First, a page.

In Their Own Words

Blackwood on Blackwood

by Easley Blackwood

The following rubber bridge hand resulted in the birth of Blackwood:

♠ K Q 6 2
K Q J 8 3
♣ 6
♠A J 10 8 7 4
9 2
A 7
♣ K Q 5
North South
3 3♠
4♠ 6♠

The defenders had no difficulty in cashing their two aces and North-South were at each other’s throats. North reflected in no uncertain terms upon South’s ability; South pointed out that North could easily have held AQxxx in hearts in which case the slam was cold.

North-South were using the Culbertson 4-5 notrump convention. As the Culbertson bid of 4NT guaranteed either two aces and the king of a bid suit or three aces, South was precluded from using it. Instead, he gambled and lost.

I felt that it was asking too much for the 4NT bid to be both an asking and a telling bid. Why not let this bid ask a question and let it go at that? Let the question be, specifically, “Partner, how many aces do you have?” The responses would be simple:

5 0 or 4 aces
5 1 ace
5 2 aces
5 3 aces

The fact that the 5♣ response shows either no ace of all four should not bother you. It always is possible to distinguish which – if partner responds 5♣ and you have even one ace in your hand, he must have none. If you have no aces, he should have four. If you are investigating slam off all four aces, perhaps your bidding system needs an overhaul.

After a Blackwood 4NT and an ace-showing response, a bid of 5NT guarantees that your side holds all the aces and asks partner to show his kings in steps similar to the responses over 4NT.

The Blackwood 4NT bid starts a captain and mate relationship. Your duty as responder is to tell partner how many aces you hold, and if partner then decides to play at the five level, you need an exceptional reason to doubt his word and go on. Similarly, if partner bids a slam, that is where the hand should be played.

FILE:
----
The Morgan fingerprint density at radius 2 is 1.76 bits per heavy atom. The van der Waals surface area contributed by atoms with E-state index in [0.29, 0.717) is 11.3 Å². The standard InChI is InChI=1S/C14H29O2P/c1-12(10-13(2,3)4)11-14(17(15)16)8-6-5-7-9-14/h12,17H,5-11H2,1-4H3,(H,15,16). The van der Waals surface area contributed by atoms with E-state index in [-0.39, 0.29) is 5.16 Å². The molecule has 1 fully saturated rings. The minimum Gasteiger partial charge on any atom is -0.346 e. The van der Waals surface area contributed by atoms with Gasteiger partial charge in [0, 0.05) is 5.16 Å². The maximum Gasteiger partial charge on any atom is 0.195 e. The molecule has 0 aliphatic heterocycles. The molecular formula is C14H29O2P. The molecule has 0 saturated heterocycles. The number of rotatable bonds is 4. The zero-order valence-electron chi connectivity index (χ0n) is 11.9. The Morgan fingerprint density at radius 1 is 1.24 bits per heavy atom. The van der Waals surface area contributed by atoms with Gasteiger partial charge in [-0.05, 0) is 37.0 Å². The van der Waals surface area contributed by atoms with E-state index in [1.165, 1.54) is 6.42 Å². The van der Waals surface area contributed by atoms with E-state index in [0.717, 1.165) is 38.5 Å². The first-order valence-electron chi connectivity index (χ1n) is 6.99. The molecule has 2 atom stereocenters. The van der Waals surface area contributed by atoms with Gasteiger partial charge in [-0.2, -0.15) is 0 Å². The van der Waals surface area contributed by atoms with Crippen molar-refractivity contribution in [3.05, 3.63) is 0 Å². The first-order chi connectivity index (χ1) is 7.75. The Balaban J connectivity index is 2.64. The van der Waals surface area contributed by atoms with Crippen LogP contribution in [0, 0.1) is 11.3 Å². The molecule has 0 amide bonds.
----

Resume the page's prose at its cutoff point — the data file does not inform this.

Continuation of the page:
However, once partner bids 5NT, confirming possession of all four aces and showing an interest in a grand slam, you come into your own. No longer need you meekly respond with the number of kings you hold – you may exercise judgment. A solid suit of your won that will provide discards or a singleton in an unbid suit may be all that partner needs to make a grand slam, even if one or more kings is missing, and you may jump straight to the grand slam. Caution – danger!

The first thing to learn about the Blackwood Convention is that it is not suitable for all hands in the slam zone. Possession of a combined point count of at least 33 does not guarantee that a slam can be made. You cannot be missing two aces, but there is the possibility that you are missing the ace and king of the same suit, and the opponents can cash two quick tricks in that suit. The Blackwood Convention will not uncover this fact. Consider this hand:

♠K Q J 7 6 4   K Q 10   7 6   ♣A Q

You open the bidding with 1 and partner makes a forcing raise to 3. It is obvious that if partner holds the right cards, you should be able to make a slam, so you bid a Blackwood 4NT. Partner dutifully responds 5, showing two aces. Whiter now? Partner could hold either of these two hands:

a. ♠A 10 5 3   A J 2   8 4   ♣K J 3 2

b. ♠A 10 5 3   4 2   A J 4  ♣K J 3 2

The point count and distribution pattern of the two hands are exactly the same. However, opposite hand (a) there are two quick losers; with hand (b) 12 tricks are there for the taking.

Thus we have discovered the first cardinal rule for not applying Blackwood: Do not use Blackwood with a worthless doubleton in an unbid suit.

An extension of the above principle brings us to the second cardinal rule: Do not use Blackwood with a void. Unless partner’s response confirms that your side holds all of the aces, you will not know whether one of his aces is in your void suit. If it is, you might have too many losers in one of your side suits.

In summary: If partner’s response to your 4NT inquiry for aces will not tell you whether or not to bid a slam, DO NOT employ Blackwood.

About Easley Blackwood

When the late Easley Blackwood first thought of the convention* that bears his name, he was a rising star in the insurance world. He submitted the original article to “The Bridge World” magazine in 1934 under the nom-de-plume Earnest Wormwood, as he was not eager for publicity. It was returned by the late Albert Morehead with a polite note that the Wormwood Convention would never become popular! Morehead was rarely wrong in these matters, but this time.

The Blackwood Convention has become the most universally used convention in contract bridge. As a natural corollary, it also has become the most misused. Many players tend to overlook the fact that the Blackwood Convention was designed as much to stay out of unmakable slams as to get to slams where the only information needed is the number of aces held by the partnership.

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